Girl Online by Zoe Sugg

Girl Online is about Penny, a sixteen-year-old girl from Brighton living with her wedding planner parents and brother Tom. Penny is the awkward red-headed misfit at her school, with fake friends and an embarrassing video under her belt but when her parents need to fly to New York over Christmas for work, Penny and her next-door-neighbour/best friend go along for the trip and Penny meets a boy who may change her view on a lot of things. 

The book was absolutely chock full of cliche's. If you want an original literary masterpiece, this book isn't for you. That isn't a criticism, however, I really enjoyed it. The book is aimed at Zoe's Youtube audience (pre-teens and young teens) so this does need to be kept in mind when reading this book. The content was so appropriate and a lot of teenagers (myself included) have felt like they can never do anything right and that their life is one embarrassing moment after another and possibly even that their friends aren't as genuine as they first thought. Whilst the book did feature a strong case of insta-love (characters who very quickly claim to have feelings for one another and be 'in love') I felt as though it just added to the coziness of the book. The romance was swoon-worthy and it will undoubtedly have teenagers all over the world pining after a romance like this. I can confidently say that if I had read this book when I was entering my teen years, it may have saved me a few heartbreaks and moments where I thought fake-friends should still be treated as friends and that it's acceptable for boys to treat you as anything other than a princess. (It's not, FYI - you should always be treated like a princess, by friends and by love interests!)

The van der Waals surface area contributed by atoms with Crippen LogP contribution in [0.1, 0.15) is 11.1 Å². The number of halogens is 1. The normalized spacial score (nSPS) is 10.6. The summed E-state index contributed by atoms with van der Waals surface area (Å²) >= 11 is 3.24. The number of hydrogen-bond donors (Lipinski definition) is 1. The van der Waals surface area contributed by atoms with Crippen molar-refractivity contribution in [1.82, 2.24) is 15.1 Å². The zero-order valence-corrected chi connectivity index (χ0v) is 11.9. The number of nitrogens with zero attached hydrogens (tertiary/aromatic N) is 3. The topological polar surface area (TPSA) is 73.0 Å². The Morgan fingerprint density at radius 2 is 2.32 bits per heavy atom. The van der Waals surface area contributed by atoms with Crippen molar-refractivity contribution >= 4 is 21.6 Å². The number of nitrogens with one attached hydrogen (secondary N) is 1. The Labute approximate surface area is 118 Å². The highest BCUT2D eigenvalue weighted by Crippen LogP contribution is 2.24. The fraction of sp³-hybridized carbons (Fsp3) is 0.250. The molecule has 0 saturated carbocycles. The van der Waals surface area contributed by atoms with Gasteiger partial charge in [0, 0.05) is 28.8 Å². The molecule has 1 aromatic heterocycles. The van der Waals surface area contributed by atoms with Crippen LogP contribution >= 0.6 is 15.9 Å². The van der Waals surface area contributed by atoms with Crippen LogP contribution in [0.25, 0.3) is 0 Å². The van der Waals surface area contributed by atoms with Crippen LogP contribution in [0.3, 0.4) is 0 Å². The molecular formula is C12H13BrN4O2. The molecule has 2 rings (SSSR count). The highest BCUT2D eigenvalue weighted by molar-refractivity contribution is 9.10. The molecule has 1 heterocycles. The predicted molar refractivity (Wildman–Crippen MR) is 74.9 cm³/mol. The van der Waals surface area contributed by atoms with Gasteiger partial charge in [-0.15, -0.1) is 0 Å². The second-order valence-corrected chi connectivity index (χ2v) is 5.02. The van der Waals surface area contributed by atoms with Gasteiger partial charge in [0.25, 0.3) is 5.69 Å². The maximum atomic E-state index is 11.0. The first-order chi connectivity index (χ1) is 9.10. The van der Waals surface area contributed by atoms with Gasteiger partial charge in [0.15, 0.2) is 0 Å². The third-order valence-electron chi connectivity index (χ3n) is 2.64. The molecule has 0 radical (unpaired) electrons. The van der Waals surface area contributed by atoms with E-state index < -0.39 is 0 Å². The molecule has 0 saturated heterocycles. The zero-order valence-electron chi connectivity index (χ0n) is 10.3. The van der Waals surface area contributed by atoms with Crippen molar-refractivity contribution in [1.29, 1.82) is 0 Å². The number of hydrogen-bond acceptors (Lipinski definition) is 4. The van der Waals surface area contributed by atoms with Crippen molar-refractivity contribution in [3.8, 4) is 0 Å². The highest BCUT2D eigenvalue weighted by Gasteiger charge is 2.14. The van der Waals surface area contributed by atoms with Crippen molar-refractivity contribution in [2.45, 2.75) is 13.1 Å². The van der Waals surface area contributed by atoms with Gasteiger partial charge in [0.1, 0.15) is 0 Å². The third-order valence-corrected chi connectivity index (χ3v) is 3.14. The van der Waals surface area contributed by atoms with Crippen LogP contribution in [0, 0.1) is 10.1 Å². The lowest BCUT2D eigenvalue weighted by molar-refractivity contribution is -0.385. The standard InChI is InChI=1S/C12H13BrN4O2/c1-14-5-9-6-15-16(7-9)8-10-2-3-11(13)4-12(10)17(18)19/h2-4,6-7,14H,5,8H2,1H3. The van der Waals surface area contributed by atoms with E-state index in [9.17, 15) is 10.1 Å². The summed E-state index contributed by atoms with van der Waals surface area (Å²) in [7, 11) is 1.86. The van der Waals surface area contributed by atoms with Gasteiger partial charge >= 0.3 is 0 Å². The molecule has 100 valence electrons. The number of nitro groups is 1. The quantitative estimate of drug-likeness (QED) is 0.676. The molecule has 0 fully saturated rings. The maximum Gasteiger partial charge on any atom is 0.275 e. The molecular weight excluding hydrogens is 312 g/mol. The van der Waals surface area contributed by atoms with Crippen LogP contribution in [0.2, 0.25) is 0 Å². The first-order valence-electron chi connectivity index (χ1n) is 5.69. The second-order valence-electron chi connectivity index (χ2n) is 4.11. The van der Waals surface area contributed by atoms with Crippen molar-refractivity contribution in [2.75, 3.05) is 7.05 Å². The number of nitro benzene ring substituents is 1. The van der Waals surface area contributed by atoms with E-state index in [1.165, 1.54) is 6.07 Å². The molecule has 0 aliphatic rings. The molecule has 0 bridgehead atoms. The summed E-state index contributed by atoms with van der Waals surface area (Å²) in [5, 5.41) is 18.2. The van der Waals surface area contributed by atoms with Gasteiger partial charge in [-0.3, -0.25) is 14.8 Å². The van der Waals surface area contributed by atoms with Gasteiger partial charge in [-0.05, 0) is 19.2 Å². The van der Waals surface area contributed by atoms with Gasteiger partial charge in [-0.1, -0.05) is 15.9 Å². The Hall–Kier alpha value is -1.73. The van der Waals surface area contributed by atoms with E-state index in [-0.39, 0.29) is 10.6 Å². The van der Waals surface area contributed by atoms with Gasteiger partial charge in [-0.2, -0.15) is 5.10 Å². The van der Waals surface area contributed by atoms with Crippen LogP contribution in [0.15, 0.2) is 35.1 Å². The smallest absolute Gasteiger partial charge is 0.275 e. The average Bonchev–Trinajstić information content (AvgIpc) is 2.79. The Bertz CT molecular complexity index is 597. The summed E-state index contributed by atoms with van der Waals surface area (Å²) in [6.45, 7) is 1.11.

The book handled a topic very close to Zoe's heart - panic attacks, and helpfully offered some advice to those who may suffer. Whilst being subtle enough to fit in with the book, I think Zoe added those bits to help and comfort readers who may have panic attacks as well. One of my favourite bits was towards the end where she included (as a blog post by Penny) the words:

"Every time you post something online you have a choice. "

The message is so strong and I'm glad that Zoe included it in the book since I know her, amongst other Youtubers, are struggling with negative comments from their viewers and many have breached this topic in recent videos - Zoe even using those exact same words. It's such a strong message that all internet users need to remember when posting anything, younger ones in particular.

The writing in Girl Online was so clear and descriptive - I really felt as though I was there alongside Penny. The one slightly negative thing I feel after reading this book is that it was set at Christmas time - and with it only being 26th November, it made me want it to be Christmas! 
All joking aside, I really enjoyed this book a lot more than I thought I would and whilst I continue to support Zoe in everything she does, I really do hope she writes more books like this. Overall, I suppose, this book serves as my plea - to everybody who thinks they are too old for books like this, please read it. You will be pleasantly surprised. 

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Christina is a bibliophile and lover of all things geek. A self-confessed workaholic, Christina writes for several websites and is running various projects. She joined YA Love to share her passion for YA literature with other like-minded book lovers.